11-10-17 Decipher 0.37 Low Risk: 5-yr met risk 2.4%, 10-yr PCa-specific mortality 3.3%
    Dry; ED OK with sildenafil
    9-16-17 (5 wk) PSA <0.1
    LabCorp uPSA, Roche ECLIA:
    11-28-17 (3 m ) 0.010
    02-26-18 (6 m ) 0.009
    05-30-18 (9 m ) 0.007
    08-27-18 (1 yr.) 0.018 (?)
    09-26-18 (13 m) 0.013 (30-day check)
    11-26-18 (15 m) 0.012
    02-25-19 (18 m) 0.015
    05-22-19 (21 m) 0.015

  10. #30
    Top User
    Join Date
    Aug 2016
    Posts
    1,653
    Quote Originally Posted by DjinTonic View Post
    I think that until recently your argument had more merit. I'll reiterate two findings that now enter the picture, at least for my reasoning. (1) We used to think that metastatic potential was correlated only with G score. Now we have a good deal of data that shows exactly how low, avg. and high risk cut across G score (yes, the percentages for each of the 3 risk groups does vary with the G score). (2) The newer PSMA-PET scans are excellent at detecting PSA sources whether in the bed, regional lymph nodes, or distant nodes and mets. However they are at their sensitivity improves with increasing PSA, and they can still miss lesions as the very low uPSA values (below 0.2) that we are focusing on. This, too, should improve with time (they are still testing for the best isotope to use, currently Gallium and Flouride isotypes are duking it out, and I think in not too long, we'll have sensitivities that may redefine BCR entirely).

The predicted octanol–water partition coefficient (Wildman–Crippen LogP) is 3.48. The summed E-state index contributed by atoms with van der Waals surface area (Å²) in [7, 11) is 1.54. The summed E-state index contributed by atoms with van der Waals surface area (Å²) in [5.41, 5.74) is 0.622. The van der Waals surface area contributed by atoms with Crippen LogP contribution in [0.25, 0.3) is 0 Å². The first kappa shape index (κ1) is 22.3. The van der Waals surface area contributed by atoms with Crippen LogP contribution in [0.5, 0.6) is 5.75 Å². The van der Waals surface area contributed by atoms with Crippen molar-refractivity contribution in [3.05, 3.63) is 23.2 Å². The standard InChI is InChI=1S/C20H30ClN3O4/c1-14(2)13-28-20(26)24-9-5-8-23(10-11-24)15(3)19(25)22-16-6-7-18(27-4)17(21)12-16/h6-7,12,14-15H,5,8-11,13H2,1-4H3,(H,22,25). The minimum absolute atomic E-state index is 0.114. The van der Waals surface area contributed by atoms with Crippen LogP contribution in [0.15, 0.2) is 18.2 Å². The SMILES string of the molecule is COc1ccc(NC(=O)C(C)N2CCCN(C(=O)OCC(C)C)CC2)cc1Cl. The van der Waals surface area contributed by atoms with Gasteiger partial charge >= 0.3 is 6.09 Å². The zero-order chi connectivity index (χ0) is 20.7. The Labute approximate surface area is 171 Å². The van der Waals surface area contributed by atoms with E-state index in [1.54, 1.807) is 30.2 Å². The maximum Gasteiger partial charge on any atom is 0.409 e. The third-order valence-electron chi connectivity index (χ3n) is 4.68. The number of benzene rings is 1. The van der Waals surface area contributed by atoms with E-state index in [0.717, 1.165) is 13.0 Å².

Let's take my case. My uro/surgeon said after surgery that there were no problems removing my prostate ("It practically popped out" were his exact words). Since the operation was 4 hours (including wait time for frozen sections that came back negative), I'll take that non quite as a "pop", but rather relatively speaking: that he meant he encountered no "iffy" looking/feeling/perhaps-cancerous tissue and that the prostate wasn't particularly embeded in connective/fibrous tissue and whatever else makes removal harder. Bottom line points (hopefully) to a fairly good chance of no remaining prostate tissue. Decipher points to low risk of mets. So what's the likely source of the BCR that I might encounter?